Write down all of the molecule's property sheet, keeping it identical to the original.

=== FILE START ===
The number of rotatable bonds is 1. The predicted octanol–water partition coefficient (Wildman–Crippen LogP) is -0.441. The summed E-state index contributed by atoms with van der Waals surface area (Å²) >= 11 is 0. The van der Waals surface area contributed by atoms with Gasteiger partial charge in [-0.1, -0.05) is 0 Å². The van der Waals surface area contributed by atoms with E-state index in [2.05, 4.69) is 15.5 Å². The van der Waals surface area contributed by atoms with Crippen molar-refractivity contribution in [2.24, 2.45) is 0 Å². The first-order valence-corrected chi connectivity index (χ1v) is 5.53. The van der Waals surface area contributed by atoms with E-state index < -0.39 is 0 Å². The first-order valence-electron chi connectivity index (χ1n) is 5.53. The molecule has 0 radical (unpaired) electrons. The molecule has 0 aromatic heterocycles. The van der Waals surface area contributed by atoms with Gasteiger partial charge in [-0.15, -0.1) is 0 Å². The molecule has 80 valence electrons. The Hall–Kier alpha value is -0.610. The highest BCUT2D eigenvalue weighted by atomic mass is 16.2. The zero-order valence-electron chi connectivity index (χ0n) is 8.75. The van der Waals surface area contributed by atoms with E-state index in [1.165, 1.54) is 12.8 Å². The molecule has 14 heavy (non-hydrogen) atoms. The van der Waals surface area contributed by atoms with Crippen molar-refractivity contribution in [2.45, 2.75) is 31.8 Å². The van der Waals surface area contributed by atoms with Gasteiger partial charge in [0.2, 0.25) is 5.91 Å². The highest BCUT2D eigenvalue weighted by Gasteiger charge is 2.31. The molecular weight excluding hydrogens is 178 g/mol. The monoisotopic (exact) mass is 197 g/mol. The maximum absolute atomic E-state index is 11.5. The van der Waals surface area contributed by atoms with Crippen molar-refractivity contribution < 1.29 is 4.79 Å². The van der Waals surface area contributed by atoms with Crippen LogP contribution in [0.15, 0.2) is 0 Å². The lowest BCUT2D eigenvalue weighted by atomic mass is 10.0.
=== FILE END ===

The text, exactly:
The number of rotatable bonds is 1. The predicted octanol–water partition coefficient (Wildman–Crippen LogP) is -0.441. The summed E-state index contributed by atoms with van der Waals surface area (Å²) >= 11 is 0. The van der Waals surface area contributed by atoms with Gasteiger partial charge in [-0.1, -0.05) is 0 Å². The van der Waals surface area contributed by atoms with E-state index in [2.05, 4.69) is 15.5 Å². The van der Waals surface area contributed by atoms with Crippen molar-refractivity contribution in [2.24, 2.45) is 0 Å². The first-order valence-corrected chi connectivity index (χ1v) is 5.53. The van der Waals surface area contributed by atoms with E-state index < -0.39 is 0 Å². The first-order valence-electron chi connectivity index (χ1n) is 5.53. The molecule has 0 radical (unpaired) electrons. The molecule has 0 aromatic heterocycles. The van der Waals surface area contributed by atoms with Gasteiger partial charge in [-0.15, -0.1) is 0 Å². The molecule has 80 valence electrons. The Hall–Kier alpha value is -0.610. The highest BCUT2D eigenvalue weighted by atomic mass is 16.2. The zero-order valence-electron chi connectivity index (χ0n) is 8.75. The van der Waals surface area contributed by atoms with E-state index in [1.165, 1.54) is 12.8 Å². The molecule has 14 heavy (non-hydrogen) atoms. The van der Waals surface area contributed by atoms with Crippen molar-refractivity contribution in [2.45, 2.75) is 31.8 Å². The van der Waals surface area contributed by atoms with Gasteiger partial charge in [0.2, 0.25) is 5.91 Å². The highest BCUT2D eigenvalue weighted by Gasteiger charge is 2.31. The molecular weight excluding hydrogens is 178 g/mol. The monoisotopic (exact) mass is 197 g/mol. The maximum absolute atomic E-state index is 11.5. The van der Waals surface area contributed by atoms with Crippen molar-refractivity contribution < 1.29 is 4.79 Å². The van der Waals surface area contributed by atoms with Crippen LogP contribution in [0.15, 0.2) is 0 Å². The lowest BCUT2D eigenvalue weighted by atomic mass is 10.0.